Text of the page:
HTML & CSS
Article
By Alex Walker

DOM Layout Effects

By Alex Walker

For most of the past two years the CSS spec has been dissected, twisted, stretched and hammered. Although CSS probably still has a trick or two up it’s sleeve, I think it’s relatively safe to assume that if something hasn’t been accomplished with pure CSS yet, it probably can’t.

Of course, Stu Nicholls will inevitably prove you wrong there, but lets pretend he doesn’t exist for now.

So what are your options for now?
1- Forget it and wait for CSS3 to be widely adopted.
2- Use the DOM to bridge the gaps in CSS2

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Although it’s natural to think of JavaScript as a tool for designing site interaction and behavior, don’t underestimate it’s ability to bridge the presentation gaps that CSS can’t.

Alessandro Fulciniti has a demonstrated a nifty example here. Like Simon’s rounded corners article from last year, this method takes clean HTML and ‘retro-fits’ the corners into the markup via the browser. The twist in Alessandro’s script is he doesn’t use images at all.

As you can see from this ‘zoomed-n-bordered’ view, he’s using stacked, tapering block elements (bold tags actually) to create the corner profile. If the script doesn’t run, the design renders quite effectively minus the soft corners. The script is also nicely modular, allowing you to add your corners to any new page element with a single line.

The thing I like about these kinds of bridging techniques is that in two years, when IE8.5, Firefox 3.4 and Safari 3.1 all do CSS3 in their sleep (ok, call me the supreme optimist), we can update the CSS and simply prune the function from the script. It’s like it never existed.

Methods like this may not be the right fit for every circumstance, but if your alternative is littering your content with implied structures and other junk DIVs to accomplish a layout goal, it’s well worth considering.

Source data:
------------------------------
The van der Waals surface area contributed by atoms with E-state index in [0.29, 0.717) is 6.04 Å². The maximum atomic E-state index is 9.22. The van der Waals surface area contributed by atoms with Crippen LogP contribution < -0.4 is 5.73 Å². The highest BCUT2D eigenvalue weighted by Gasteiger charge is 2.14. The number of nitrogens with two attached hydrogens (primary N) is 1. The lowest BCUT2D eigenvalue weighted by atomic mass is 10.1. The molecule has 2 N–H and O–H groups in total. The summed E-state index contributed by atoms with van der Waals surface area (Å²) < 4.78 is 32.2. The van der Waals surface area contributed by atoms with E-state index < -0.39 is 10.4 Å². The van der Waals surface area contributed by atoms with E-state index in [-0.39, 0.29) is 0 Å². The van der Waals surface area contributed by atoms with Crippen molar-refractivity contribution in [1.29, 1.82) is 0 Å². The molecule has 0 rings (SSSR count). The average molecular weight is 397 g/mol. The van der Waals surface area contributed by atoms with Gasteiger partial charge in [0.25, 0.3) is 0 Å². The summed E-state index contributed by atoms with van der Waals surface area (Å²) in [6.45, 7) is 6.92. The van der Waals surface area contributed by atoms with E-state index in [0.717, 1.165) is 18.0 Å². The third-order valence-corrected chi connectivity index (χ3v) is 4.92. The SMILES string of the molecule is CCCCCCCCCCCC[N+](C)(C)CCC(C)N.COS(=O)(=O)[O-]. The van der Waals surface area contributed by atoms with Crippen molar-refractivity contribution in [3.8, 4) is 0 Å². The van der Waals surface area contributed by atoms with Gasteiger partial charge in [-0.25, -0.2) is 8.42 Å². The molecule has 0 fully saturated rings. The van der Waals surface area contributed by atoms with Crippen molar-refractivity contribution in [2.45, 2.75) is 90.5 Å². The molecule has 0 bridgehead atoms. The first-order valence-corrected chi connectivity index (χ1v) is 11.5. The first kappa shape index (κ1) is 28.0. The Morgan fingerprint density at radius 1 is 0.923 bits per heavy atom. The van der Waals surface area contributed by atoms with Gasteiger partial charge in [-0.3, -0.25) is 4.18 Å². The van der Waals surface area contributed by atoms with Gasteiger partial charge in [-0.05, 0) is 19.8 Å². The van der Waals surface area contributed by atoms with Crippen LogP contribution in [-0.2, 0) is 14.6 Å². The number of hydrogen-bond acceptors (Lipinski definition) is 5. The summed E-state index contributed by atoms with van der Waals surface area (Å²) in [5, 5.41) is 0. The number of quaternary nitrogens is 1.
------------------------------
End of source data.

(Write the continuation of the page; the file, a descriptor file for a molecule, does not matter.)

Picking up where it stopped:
Following a similar theme, I published some thoughts on a recent DOM text effects experiment in the most recent Design View.

Read the full text for the nitty-gritty, but the executive summary:

  • Use the DOM to grab all standard headers on the page (in this case h1s)
  • Produce two more copies of each heading
  • Nest these new headings inside the original headings
  • Use decendant selectors and absolute positioning in CSS to get the shadow effect

I think the visual effect has potential and can think of lots of variations on the theme, but the accessibility issues kills it in it’s current from. Unfortunately most screen-readers use IE’s engine to interpret each page, meaning they understand JavaScript as fluently as IE does. That’s a problem as it means they’ll recite the heading text three times. Bother.

AFAIK, there’s no way to tell the difference between a screen-reader using IE and IE on it’s lonesome. I’ve considered detecting IE and using the IE-only shadow filter there instead. I think thata would work, but I’d lose the consistent look across browsers.

Any other ideas on this one?

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